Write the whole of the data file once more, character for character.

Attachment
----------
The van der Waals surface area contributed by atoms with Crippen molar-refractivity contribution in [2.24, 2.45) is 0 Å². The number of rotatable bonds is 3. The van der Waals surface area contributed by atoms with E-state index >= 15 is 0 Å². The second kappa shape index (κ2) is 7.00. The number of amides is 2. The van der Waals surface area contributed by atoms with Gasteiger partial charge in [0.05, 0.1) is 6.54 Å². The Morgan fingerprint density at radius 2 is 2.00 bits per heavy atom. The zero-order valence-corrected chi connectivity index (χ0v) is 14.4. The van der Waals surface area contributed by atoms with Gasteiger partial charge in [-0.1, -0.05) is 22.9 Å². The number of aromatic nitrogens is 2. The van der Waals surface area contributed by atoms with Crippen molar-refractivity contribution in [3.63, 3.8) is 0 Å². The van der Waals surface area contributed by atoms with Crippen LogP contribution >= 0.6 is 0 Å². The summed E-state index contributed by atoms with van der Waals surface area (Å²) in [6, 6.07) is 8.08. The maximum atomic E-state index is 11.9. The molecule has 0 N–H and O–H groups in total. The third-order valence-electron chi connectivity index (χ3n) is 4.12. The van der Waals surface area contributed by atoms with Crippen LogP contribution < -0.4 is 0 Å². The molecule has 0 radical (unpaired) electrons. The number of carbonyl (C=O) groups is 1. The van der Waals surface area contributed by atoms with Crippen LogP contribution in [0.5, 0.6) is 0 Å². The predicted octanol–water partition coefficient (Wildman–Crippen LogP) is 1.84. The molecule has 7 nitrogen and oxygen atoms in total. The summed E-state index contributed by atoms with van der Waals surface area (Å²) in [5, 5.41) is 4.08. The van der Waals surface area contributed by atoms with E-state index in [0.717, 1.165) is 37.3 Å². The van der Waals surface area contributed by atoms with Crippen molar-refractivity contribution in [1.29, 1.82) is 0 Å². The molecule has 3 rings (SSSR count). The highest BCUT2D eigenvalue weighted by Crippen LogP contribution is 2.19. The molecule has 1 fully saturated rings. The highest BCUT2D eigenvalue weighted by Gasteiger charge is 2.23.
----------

The van der Waals surface area contributed by atoms with Crippen molar-refractivity contribution in [2.24, 2.45) is 0 Å². The number of rotatable bonds is 3. The van der Waals surface area contributed by atoms with E-state index >= 15 is 0 Å². The second kappa shape index (κ2) is 7.00. The number of amides is 2. The van der Waals surface area contributed by atoms with Gasteiger partial charge in [0.05, 0.1) is 6.54 Å². The Morgan fingerprint density at radius 2 is 2.00 bits per heavy atom. The zero-order valence-corrected chi connectivity index (χ0v) is 14.4. The van der Waals surface area contributed by atoms with Gasteiger partial charge in [-0.1, -0.05) is 22.9 Å². The number of aromatic nitrogens is 2. The van der Waals surface area contributed by atoms with Crippen molar-refractivity contribution in [3.63, 3.8) is 0 Å². The van der Waals surface area contributed by atoms with Crippen LogP contribution >= 0.6 is 0 Å². The summed E-state index contributed by atoms with van der Waals surface area (Å²) in [6, 6.07) is 8.08. The maximum atomic E-state index is 11.9. The molecule has 0 N–H and O–H groups in total. The third-order valence-electron chi connectivity index (χ3n) is 4.12. The van der Waals surface area contributed by atoms with Crippen LogP contribution < -0.4 is 0 Å². The molecule has 0 radical (unpaired) electrons. The number of carbonyl (C=O) groups is 1. The van der Waals surface area contributed by atoms with Crippen LogP contribution in [0.5, 0.6) is 0 Å². The predicted octanol–water partition coefficient (Wildman–Crippen LogP) is 1.84. The molecule has 7 nitrogen and oxygen atoms in total. The summed E-state index contributed by atoms with van der Waals surface area (Å²) in [5, 5.41) is 4.08. The van der Waals surface area contributed by atoms with E-state index in [0.717, 1.165) is 37.3 Å². The van der Waals surface area contributed by atoms with Crippen molar-refractivity contribution in [1.29, 1.82) is 0 Å². The molecule has 3 rings (SSSR count). The highest BCUT2D eigenvalue weighted by Crippen LogP contribution is 2.19. The molecule has 1 fully saturated rings. The highest BCUT2D eigenvalue weighted by Gasteiger charge is 2.23.